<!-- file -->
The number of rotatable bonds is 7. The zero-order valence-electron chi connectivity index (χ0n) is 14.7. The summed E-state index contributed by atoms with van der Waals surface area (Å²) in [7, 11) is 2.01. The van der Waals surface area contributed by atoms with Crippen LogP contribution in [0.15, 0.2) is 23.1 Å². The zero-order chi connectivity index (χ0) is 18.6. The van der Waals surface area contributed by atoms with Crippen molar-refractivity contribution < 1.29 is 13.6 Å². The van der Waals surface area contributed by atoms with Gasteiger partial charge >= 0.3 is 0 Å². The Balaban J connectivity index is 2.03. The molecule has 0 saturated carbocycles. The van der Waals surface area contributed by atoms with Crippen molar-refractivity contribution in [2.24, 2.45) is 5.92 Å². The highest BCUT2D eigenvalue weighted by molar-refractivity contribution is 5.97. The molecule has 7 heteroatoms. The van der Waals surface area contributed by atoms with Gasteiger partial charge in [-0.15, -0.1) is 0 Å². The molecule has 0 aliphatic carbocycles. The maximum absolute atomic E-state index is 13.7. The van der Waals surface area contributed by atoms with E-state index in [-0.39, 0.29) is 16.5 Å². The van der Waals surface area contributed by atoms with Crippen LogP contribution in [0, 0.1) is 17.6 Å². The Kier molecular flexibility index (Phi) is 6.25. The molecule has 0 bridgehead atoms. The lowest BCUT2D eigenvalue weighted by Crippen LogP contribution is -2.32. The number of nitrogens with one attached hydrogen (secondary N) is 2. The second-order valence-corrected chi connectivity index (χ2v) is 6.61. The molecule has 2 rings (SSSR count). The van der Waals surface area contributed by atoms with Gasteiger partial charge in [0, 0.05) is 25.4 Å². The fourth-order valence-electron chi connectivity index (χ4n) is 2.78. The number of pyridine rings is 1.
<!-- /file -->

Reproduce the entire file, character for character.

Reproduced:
The number of rotatable bonds is 7. The zero-order valence-electron chi connectivity index (χ0n) is 14.7. The summed E-state index contributed by atoms with van der Waals surface area (Å²) in [7, 11) is 2.01. The van der Waals surface area contributed by atoms with Crippen LogP contribution in [0.15, 0.2) is 23.1 Å². The zero-order chi connectivity index (χ0) is 18.6. The van der Waals surface area contributed by atoms with Crippen molar-refractivity contribution < 1.29 is 13.6 Å². The van der Waals surface area contributed by atoms with Gasteiger partial charge >= 0.3 is 0 Å². The Balaban J connectivity index is 2.03. The molecule has 0 saturated carbocycles. The van der Waals surface area contributed by atoms with Crippen molar-refractivity contribution in [2.24, 2.45) is 5.92 Å². The highest BCUT2D eigenvalue weighted by molar-refractivity contribution is 5.97. The molecule has 7 heteroatoms. The van der Waals surface area contributed by atoms with Gasteiger partial charge in [-0.15, -0.1) is 0 Å². The molecule has 0 aliphatic carbocycles. The maximum absolute atomic E-state index is 13.7. The van der Waals surface area contributed by atoms with E-state index in [-0.39, 0.29) is 16.5 Å². The van der Waals surface area contributed by atoms with Crippen LogP contribution in [0, 0.1) is 17.6 Å². The Kier molecular flexibility index (Phi) is 6.25. The molecule has 0 bridgehead atoms. The lowest BCUT2D eigenvalue weighted by Crippen LogP contribution is -2.32. The number of nitrogens with one attached hydrogen (secondary N) is 2. The second-order valence-corrected chi connectivity index (χ2v) is 6.61. The molecule has 2 rings (SSSR count). The van der Waals surface area contributed by atoms with Gasteiger partial charge in [0, 0.05) is 25.4 Å². The fourth-order valence-electron chi connectivity index (χ4n) is 2.78. The number of pyridine rings is 1.